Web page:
Jacqueline and Scot Tatelman, co-founders, State BagsThey put a new twist on the buy-one, give-one business model
State Bags is a five-year-old company selling well-made, cool and classic bags, while using the power of business to make a statement about social justice. With every State purchase, one backpack filled with essential supplies is given to a local child in need. It follows the buy-one, give-one formula, but with its own powerful story.
It starts with a Brooklyn-dwelling couple, Jacq (short for Jacqueline) and Scot Tatelman, who had careers in other businesses (she in fashion, he in the non-profit realm) but were ready for a change. In 2009, they launched the Country Roads Foundation, a nonprofit that sends underprivileged kids from New York City to a weeklong summer camp in the Poconos called Camp Power. While hauling the kids around one year, an idea hit them.
“We do a scholarship trip every year with ten campers and after one of the scholarship trips, we were racing to the train station to get the kids back on the train,” recalls Jacq in our podcast. “One of the girls was running to the train and she had a Duane Reade bag with holes in it and all her stuff was falling out. I ran to the back of our car, grabbed a backpack and handed it to her. Later that night I was like ‘Scot, we have to do more.’”
Camp Power had been a dream of Scot’s. “I’d been working in the non-profit space here in New York and was working in the city’s toughest and underfunded neighborhoods,” he says. “I was a camp guy and being in those neighborhoods opened my eyes to the needs in those neighborhoods.”
State Bags was the natural progression for the pair, although it wasn’t easy. “We had no idea what we were doing. We just were really passionate about taking the one-for-one model and adapting it for kids here in the U.S.,” says Scot. “We came out with three styles of cotton canvas bags,” Jacq recalls of the first launch. “Not only were they plagued with production issues, but we quickly learned that for people to take out their hard-earned money and spend on a product, it has to be great.” In order to get the proper utility, look and function, Jacq says, “we weren’t afraid to change, pivot, and rebrand.”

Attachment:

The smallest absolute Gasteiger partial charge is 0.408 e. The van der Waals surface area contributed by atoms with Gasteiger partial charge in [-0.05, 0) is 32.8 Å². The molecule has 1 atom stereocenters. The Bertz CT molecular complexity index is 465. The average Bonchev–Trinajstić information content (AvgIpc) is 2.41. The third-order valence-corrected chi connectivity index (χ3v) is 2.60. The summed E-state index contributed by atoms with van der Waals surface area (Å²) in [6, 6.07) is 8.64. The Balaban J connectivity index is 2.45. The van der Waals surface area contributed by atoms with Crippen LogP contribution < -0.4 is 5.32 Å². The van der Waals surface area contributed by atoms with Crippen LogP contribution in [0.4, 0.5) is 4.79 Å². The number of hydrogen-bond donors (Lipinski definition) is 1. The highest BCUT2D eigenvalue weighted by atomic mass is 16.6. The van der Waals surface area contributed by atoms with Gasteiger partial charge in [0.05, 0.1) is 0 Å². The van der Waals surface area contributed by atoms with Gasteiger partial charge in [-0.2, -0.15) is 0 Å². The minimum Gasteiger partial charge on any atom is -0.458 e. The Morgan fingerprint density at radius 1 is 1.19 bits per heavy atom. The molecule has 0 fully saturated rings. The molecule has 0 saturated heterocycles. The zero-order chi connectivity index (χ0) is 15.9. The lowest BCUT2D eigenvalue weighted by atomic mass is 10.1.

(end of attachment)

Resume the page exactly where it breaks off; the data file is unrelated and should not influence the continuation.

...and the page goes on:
The bags come with a message, not just for the buyers but also for the kids who receive the free backpacks. “We know that giving stuff away is not going to change a life. So it is about coming with an experience as role models. We have bag-drop rallies,” Scot explains. “What we do is a 60-minute educational workshop, mixed with a dance party, mixed with a motivational rally.”
The educators themselves are uniquely qualified too. “Our pack men and women are child-development specialists who have grown up in very similar situations as the kids we serve and they speak to their experiences of successfully rising from these communities.”
Since their start, State has given away hundreds of thousands of backpacks, driven by alliances with celebrities from entertainment and politics. “Partnerships have been a huge play for us,” Scot says of their growth. State has worked with Beyoncé, Jessica Alba’s Honest Co., and President Obama’s My Brother’s Keeper initiative.
That said, building a brand is a huge endeavor. “There are bigger brands out there who can put more money into advertising and marketing. You get left behind if you’re not strategic about it,” says Jacq. Despite the challenges, she encourages more companies to follow a give-back business model. “We hope that more people do this because it is important to society, and for consumers to think about their purchases and not just buy anything, but buy things that make a difference.”